Men in the Nursery - Challenging Stereotypes
“It would benefit children of both sexes if there were more male nursery workers” – the view of one of this rare phenomenon, a male nursery manager.
G raeme West got his first taste for working with children when he decided to try a week’s work experience in a primary school at the age of 15.
“What started as an interest in teaching soon blossomed into a fascination with child development,” says Graeme. After his A Levels, he enrolled on the CACHE Diploma in Early Years at Northbrook College.
Although conscious that he was the only boy in the class, Graeme says, “I knew what I wanted to do, so I didn’t mind. Society talks about people being ‘maternal’ but not ‘paternal’. People are just stuck in their ways. More men are coming through now and hopefully it will balance out as times change”.
Northbrook College is keen to concur. Childcare Lecturer, Sue Pratt, says, “We want to encourage more young men to consider this as a professional career pathway because the college recognises the value that a male role model can offer to an Early Years setting”.
Graeme’s career began with his college work placement at Cbabiesafe nursery in Worthing and he was quickly promoted to Nursery Manager.
“It’s not seen as ‘normal’ for a man to work in a nursery”, says Graeme. “People are suspicious of a man’s motives, whereas a woman would not be questioned”.
Worried parents have recently been reassured as Cbabiesafe has become the first nursery in the country to use webcams, allowing parents to log on to a secure website to check that their children are safe and well.
At the age of 24, Graeme has just been promoted to Area Manager, based mainly at Cbabiesafe’s head office in Hove, where he and his team are currently reviewing the outcomes from a successful OFSTED inspection.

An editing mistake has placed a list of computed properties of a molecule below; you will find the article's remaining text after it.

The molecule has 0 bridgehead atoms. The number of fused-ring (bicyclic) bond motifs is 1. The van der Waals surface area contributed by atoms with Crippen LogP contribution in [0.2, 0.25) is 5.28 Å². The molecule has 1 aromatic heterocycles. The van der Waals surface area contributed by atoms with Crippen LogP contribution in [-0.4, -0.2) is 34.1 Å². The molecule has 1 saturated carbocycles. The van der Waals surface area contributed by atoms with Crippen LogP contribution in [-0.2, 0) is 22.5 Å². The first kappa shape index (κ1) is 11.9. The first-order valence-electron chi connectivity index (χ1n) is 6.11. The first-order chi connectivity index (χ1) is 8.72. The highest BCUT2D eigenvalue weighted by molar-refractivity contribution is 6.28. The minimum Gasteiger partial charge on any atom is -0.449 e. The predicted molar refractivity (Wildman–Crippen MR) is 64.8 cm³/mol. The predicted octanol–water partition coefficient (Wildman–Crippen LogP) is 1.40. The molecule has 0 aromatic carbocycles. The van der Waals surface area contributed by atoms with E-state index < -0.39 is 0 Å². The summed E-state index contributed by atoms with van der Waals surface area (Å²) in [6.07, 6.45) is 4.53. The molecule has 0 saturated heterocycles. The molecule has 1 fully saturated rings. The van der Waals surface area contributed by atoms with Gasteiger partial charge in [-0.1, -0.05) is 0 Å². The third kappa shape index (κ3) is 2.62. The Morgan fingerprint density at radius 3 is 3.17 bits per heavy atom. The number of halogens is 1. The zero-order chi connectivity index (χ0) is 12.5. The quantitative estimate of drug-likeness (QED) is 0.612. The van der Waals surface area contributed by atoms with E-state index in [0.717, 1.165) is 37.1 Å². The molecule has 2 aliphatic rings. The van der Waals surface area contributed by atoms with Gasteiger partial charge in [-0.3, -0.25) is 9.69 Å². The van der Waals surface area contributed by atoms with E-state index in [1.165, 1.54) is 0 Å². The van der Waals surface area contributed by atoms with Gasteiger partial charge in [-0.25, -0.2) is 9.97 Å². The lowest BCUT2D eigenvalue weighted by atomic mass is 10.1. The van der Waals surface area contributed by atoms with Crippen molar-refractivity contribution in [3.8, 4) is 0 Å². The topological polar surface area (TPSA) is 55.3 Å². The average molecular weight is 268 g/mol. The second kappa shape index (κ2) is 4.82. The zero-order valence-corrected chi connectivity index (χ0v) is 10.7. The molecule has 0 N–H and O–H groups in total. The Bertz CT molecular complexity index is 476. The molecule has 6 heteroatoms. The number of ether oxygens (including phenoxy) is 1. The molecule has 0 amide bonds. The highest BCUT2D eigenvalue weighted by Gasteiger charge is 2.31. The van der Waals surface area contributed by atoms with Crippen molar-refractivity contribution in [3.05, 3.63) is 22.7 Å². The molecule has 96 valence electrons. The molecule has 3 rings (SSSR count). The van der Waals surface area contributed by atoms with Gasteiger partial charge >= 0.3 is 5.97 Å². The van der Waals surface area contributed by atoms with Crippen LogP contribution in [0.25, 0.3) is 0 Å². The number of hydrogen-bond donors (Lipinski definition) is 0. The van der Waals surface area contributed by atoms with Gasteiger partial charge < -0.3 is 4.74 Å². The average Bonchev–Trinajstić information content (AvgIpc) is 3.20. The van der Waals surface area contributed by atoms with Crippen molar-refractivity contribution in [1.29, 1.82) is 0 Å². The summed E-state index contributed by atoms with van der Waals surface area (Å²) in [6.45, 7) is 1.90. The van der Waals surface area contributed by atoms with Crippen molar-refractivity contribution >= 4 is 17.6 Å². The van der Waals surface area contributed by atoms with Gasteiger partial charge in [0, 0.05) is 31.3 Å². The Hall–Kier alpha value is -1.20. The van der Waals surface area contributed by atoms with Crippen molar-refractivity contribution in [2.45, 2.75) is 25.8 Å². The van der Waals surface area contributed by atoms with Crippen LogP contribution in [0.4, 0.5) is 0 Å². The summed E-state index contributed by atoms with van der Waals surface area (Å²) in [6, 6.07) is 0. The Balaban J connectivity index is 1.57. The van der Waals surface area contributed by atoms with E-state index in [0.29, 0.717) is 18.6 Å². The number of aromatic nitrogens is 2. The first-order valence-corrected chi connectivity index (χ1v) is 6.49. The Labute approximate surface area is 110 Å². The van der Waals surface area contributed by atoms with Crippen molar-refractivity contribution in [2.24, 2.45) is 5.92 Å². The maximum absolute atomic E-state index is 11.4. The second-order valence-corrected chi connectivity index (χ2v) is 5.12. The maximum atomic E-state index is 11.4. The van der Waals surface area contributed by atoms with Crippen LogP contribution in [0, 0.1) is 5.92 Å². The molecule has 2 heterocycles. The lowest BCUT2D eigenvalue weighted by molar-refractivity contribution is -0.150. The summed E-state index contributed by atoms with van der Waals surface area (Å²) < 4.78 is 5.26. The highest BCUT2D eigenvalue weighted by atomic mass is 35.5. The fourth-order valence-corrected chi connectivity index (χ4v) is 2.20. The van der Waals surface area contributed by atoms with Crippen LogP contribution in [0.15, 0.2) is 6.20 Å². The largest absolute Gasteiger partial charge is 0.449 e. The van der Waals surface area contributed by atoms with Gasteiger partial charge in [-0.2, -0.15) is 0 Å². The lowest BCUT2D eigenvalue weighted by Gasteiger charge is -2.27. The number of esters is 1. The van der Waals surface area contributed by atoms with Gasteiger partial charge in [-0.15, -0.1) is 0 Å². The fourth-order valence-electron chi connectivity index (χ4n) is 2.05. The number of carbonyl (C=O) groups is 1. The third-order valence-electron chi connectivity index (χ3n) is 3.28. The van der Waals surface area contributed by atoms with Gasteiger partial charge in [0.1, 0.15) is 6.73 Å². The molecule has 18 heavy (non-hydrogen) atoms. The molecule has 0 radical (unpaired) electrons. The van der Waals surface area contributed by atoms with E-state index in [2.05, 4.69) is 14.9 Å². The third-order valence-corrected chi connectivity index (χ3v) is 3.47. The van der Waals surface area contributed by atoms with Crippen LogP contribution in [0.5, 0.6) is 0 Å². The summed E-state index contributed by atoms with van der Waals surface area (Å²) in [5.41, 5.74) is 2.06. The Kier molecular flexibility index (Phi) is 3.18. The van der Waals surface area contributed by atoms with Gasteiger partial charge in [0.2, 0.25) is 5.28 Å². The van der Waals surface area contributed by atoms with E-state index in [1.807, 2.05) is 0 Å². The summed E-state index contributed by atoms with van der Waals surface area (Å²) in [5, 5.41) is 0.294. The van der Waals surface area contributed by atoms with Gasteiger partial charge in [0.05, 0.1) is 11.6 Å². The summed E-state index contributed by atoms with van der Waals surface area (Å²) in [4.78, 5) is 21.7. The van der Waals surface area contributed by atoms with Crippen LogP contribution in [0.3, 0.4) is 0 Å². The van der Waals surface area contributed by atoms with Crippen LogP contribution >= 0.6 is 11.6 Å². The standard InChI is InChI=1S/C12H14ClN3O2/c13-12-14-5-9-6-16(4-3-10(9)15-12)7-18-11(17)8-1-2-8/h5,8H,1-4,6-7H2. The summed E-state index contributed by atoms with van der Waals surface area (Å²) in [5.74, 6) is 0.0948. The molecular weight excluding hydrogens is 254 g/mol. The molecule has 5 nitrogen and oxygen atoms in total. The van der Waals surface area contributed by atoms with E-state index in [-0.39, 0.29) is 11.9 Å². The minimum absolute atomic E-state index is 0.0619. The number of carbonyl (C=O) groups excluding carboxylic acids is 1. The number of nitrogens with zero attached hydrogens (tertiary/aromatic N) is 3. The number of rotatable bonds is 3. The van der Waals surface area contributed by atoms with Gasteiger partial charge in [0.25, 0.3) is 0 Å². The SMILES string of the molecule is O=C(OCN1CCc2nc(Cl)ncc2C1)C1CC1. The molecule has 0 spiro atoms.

“The best thing about this job is seeing the children’s progress throughout their time with us,” says Graeme. His evident enjoyment of his work was once tested when he thought he’d try a different career and left the nursery to run a bar. His venture only lasted three months before it confirmed to him that childcare was his natural vocation and so was reinstated in his previous position
Like many Early Years professionals, Graeme is continuing his education while he works. Early Years staff are often trained on the job through schemes such as apprenticeships and work based NVQs which are successfully offered through Northbrook College. Graeme has completed training for ‘special educational needs’ and is currently studying for an NVQ 5 in management.
He also plans to embark on the Foundation Degree in Early Years, offered part time at Northbrook College. The degree course has been designed to be integral to working life in the Early Years setting thereby facilitating learning in the workplace.
Graeme hopes that the degree will help to confirm which direction he will take in the future – whether to concentrate on special needs work or to one day own his own nursery. But he has no doubts that his future will be in the Early Years sector.
“With many families having no adult male at home, male Early Years professionals can help provide a rounded education for young children. The current media stereotypes are the worst thing for the sector”.
Graeme has recently taken on a new male nursery worker to join the team at his Hove nursery and he stresses, “I would say to any young man considering training in Early Years, ‘Don’t let them scare you off. If you want to do it, go ahead!’.”